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COVID-19 opens new opportunities for Boise State nursing students

COVID-19 has created new learning opportunities for nursing students to take on as the pandemic wears on.

BOISE, Idaho — Students in the Boise State University School of Nursing work are preparing to enter an interesting career as the COVID-19 pandemic rolls on. A major teaching tool to help students with hands-on experience is inside the Boise State simulation center, where students fine-tune their skills

“Beds are set up like a regular hospital room. So, we’ve got working equipment, working air, we’ve got mannequins in there,” explained Dr. Kelley Connor, Director of the Simulation Center at Boise State.  

Dr. Connor said the mannequins students learn on are far more than test dummies.

Nursing students like John Dye are getting simulated reps to get them ready for real-life work.

“Well, I was originally a geologist and I worked in the oil fields in North Dakota and Wyoming and Montana,” said Dye

In early 2020, Dye decided it was time for a career change, and what a time he ended up picking to get into nursing.

“I feel like it’s going to be one of those things we tell our grandkids, 'Yeah I became a nurse in the middle of the COVID pandemic,'” Dye said.

The COVID-19 pandemic forced faculty to get creative and consider how to best approach training nurses that seemed destined to deal with the coronavirus.

“It’s been a time of a lot of creativity and generating new tools to use with students, that has been very fortunate. Even though it turned everything on its head and it has been difficult, we’ve learned a lot things rapidly because we had to,” Connor said.

While the experience in the simulation lab is crucial, students take one step further as a part of their course work, going inside the hospital to learn on the job.

“The hospital, all of them and especially St. Luke’s and Saint Alphonsus, have been really proactive in trying to integrate students into the educational scenarios they can,” said Dr. Max Veltman, the clinical coordinator for the program at Boise State.

Dr. Veltman said the work inside Idaho hospitals during COVID-19 helps students develop a unique skill set.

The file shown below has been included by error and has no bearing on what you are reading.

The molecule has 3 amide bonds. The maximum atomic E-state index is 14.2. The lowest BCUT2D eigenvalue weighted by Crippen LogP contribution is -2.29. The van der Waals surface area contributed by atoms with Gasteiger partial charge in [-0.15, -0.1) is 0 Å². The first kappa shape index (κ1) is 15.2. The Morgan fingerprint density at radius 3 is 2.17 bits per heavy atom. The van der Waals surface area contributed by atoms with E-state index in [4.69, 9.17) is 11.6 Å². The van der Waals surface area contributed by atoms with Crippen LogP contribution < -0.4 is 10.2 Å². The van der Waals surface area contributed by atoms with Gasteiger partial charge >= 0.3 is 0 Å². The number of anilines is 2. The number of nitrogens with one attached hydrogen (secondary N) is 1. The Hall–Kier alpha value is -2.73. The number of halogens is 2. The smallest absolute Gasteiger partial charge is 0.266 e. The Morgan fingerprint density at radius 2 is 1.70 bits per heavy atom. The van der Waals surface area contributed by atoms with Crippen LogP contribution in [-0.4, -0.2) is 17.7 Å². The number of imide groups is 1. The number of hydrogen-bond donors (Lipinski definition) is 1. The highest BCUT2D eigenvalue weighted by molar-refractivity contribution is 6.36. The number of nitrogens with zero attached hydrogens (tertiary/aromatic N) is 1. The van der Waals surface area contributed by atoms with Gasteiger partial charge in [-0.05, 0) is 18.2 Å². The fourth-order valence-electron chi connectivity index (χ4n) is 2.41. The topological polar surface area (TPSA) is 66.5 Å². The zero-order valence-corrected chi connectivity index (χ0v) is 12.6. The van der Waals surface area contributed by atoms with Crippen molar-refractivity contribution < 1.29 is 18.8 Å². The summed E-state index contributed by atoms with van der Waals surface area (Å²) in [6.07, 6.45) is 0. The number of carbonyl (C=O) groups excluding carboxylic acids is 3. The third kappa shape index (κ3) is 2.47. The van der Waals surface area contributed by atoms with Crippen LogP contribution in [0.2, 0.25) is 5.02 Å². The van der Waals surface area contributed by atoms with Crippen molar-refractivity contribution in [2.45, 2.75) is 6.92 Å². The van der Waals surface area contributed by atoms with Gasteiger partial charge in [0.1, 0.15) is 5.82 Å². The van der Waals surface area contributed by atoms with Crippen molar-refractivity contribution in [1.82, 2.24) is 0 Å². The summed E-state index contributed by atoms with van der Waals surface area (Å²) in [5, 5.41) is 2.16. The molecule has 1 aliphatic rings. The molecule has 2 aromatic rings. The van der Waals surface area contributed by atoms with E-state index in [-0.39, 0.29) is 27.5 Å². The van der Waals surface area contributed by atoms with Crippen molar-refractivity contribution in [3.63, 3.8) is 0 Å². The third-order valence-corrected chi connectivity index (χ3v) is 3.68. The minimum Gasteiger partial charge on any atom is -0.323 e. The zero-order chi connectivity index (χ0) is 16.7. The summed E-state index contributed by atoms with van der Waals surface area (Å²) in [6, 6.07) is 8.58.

“It’s training and practice so that at the end of the semester, prior to graduation, they’ve really taken on the role of a nurse so they are feeling pretty confident that they are ready to go. Graduate, few months later they are out on their own,” Veltman said.

John Dye, for example, got a fast-track lesson on working through COVID-19 as a student nurse at the Veterans Hospital in Boise.

“It was rough, especially a couple of weeks ago. We had a lot of COVID patients, they were having to adjust how they operated in order to be able to take on the overflow from Saint Alphonsus and St. Luke’s and other places. We were even getting people coming in from Montana and Northern Idaho,” Dye said.

Tough work conditions inside hospitals have simply taken a toll on Idaho nurses, burning them out of the job. It’s something program leaders address head-on with students.

“Nurse burnout is real and that’s something that COVID has forced us to take a look at how are we getting our students ready and that is actually a major component of what we are really trying to get students to understand is: as much as they want to give, as much as they want to help the community, it doesn’t matter if they aren’t taking care of themselves,” Veltman said.

Nurse burnout is leading to more and more professionals leaving the field. These students know what they are heading into after graduation, begging the question, why are they doing this?

“I never hesitated as the pandemic started in my decision, I knew that I was going into this to help people and I am going to help them no matter what their illness is. I know there is going to be a lot of stress and I know there is going to be fear and everything else involved. But, that’s part of being a nurse. If it’s not COVID it’s going to be something else and so I just saw this as a great experience in how bad things could possibly be. I figured, if I can make it through nursing school in the middle of a pandemic like this and I still want to be a nurse then it is probably the right thing for me,” Dye said.

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